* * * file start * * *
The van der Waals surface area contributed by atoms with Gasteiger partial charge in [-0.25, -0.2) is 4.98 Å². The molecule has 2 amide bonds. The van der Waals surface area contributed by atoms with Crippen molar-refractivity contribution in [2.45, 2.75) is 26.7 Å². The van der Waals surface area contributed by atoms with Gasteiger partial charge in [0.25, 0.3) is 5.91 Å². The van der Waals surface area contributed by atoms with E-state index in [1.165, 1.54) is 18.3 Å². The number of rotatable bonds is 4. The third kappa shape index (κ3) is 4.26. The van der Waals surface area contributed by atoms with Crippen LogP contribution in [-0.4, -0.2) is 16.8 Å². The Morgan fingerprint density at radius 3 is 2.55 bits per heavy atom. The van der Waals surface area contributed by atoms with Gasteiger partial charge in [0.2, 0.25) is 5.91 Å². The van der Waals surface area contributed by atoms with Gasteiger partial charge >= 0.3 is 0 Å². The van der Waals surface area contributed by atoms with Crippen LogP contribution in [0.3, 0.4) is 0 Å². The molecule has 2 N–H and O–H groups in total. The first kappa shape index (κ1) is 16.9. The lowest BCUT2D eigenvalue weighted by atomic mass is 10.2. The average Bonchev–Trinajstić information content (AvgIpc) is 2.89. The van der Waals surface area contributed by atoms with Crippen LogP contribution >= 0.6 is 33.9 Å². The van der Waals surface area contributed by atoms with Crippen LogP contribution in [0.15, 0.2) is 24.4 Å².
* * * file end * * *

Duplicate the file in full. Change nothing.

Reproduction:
The van der Waals surface area contributed by atoms with Gasteiger partial charge in [-0.25, -0.2) is 4.98 Å². The molecule has 2 amide bonds. The van der Waals surface area contributed by atoms with Crippen molar-refractivity contribution in [2.45, 2.75) is 26.7 Å². The van der Waals surface area contributed by atoms with Gasteiger partial charge in [0.25, 0.3) is 5.91 Å². The van der Waals surface area contributed by atoms with E-state index in [1.165, 1.54) is 18.3 Å². The number of rotatable bonds is 4. The third kappa shape index (κ3) is 4.26. The van der Waals surface area contributed by atoms with Crippen LogP contribution in [-0.4, -0.2) is 16.8 Å². The Morgan fingerprint density at radius 3 is 2.55 bits per heavy atom. The van der Waals surface area contributed by atoms with Gasteiger partial charge in [0.2, 0.25) is 5.91 Å². The van der Waals surface area contributed by atoms with Gasteiger partial charge >= 0.3 is 0 Å². The van der Waals surface area contributed by atoms with Crippen LogP contribution in [0.3, 0.4) is 0 Å². The molecule has 2 N–H and O–H groups in total. The first kappa shape index (κ1) is 16.9. The lowest BCUT2D eigenvalue weighted by atomic mass is 10.2. The average Bonchev–Trinajstić information content (AvgIpc) is 2.89. The van der Waals surface area contributed by atoms with Crippen LogP contribution >= 0.6 is 33.9 Å². The van der Waals surface area contributed by atoms with Crippen LogP contribution in [0.15, 0.2) is 24.4 Å².